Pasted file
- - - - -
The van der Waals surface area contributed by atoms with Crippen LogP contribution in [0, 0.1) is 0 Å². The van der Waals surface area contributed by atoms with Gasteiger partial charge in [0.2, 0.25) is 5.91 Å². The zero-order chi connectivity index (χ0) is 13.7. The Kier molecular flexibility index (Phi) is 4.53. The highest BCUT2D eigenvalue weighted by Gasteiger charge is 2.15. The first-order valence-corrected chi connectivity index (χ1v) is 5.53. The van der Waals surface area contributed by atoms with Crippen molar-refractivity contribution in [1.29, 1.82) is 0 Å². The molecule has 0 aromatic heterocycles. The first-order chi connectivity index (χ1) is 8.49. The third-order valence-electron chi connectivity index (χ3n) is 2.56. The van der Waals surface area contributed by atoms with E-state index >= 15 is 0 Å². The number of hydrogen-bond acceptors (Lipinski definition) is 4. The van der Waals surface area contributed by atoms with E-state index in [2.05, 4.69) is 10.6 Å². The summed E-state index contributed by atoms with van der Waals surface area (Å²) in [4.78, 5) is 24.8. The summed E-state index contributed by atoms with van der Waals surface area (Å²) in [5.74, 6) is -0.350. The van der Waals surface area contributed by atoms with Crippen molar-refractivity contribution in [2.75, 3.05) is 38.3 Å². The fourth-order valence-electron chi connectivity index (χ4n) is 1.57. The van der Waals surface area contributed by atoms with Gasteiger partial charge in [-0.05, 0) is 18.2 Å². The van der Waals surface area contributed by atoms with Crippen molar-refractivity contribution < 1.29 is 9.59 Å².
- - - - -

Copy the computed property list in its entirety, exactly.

The van der Waals surface area contributed by atoms with Crippen LogP contribution in [0, 0.1) is 0 Å². The van der Waals surface area contributed by atoms with Gasteiger partial charge in [0.2, 0.25) is 5.91 Å². The zero-order chi connectivity index (χ0) is 13.7. The Kier molecular flexibility index (Phi) is 4.53. The highest BCUT2D eigenvalue weighted by Gasteiger charge is 2.15. The first-order valence-corrected chi connectivity index (χ1v) is 5.53. The van der Waals surface area contributed by atoms with Crippen molar-refractivity contribution in [1.29, 1.82) is 0 Å². The molecule has 0 aromatic heterocycles. The first-order chi connectivity index (χ1) is 8.49. The third-order valence-electron chi connectivity index (χ3n) is 2.56. The van der Waals surface area contributed by atoms with E-state index >= 15 is 0 Å². The number of hydrogen-bond acceptors (Lipinski definition) is 4. The van der Waals surface area contributed by atoms with E-state index in [2.05, 4.69) is 10.6 Å². The summed E-state index contributed by atoms with van der Waals surface area (Å²) in [4.78, 5) is 24.8. The summed E-state index contributed by atoms with van der Waals surface area (Å²) in [5.74, 6) is -0.350. The van der Waals surface area contributed by atoms with Crippen molar-refractivity contribution in [2.75, 3.05) is 38.3 Å². The fourth-order valence-electron chi connectivity index (χ4n) is 1.57. The van der Waals surface area contributed by atoms with Gasteiger partial charge in [-0.05, 0) is 18.2 Å². The van der Waals surface area contributed by atoms with Crippen molar-refractivity contribution < 1.29 is 9.59 Å².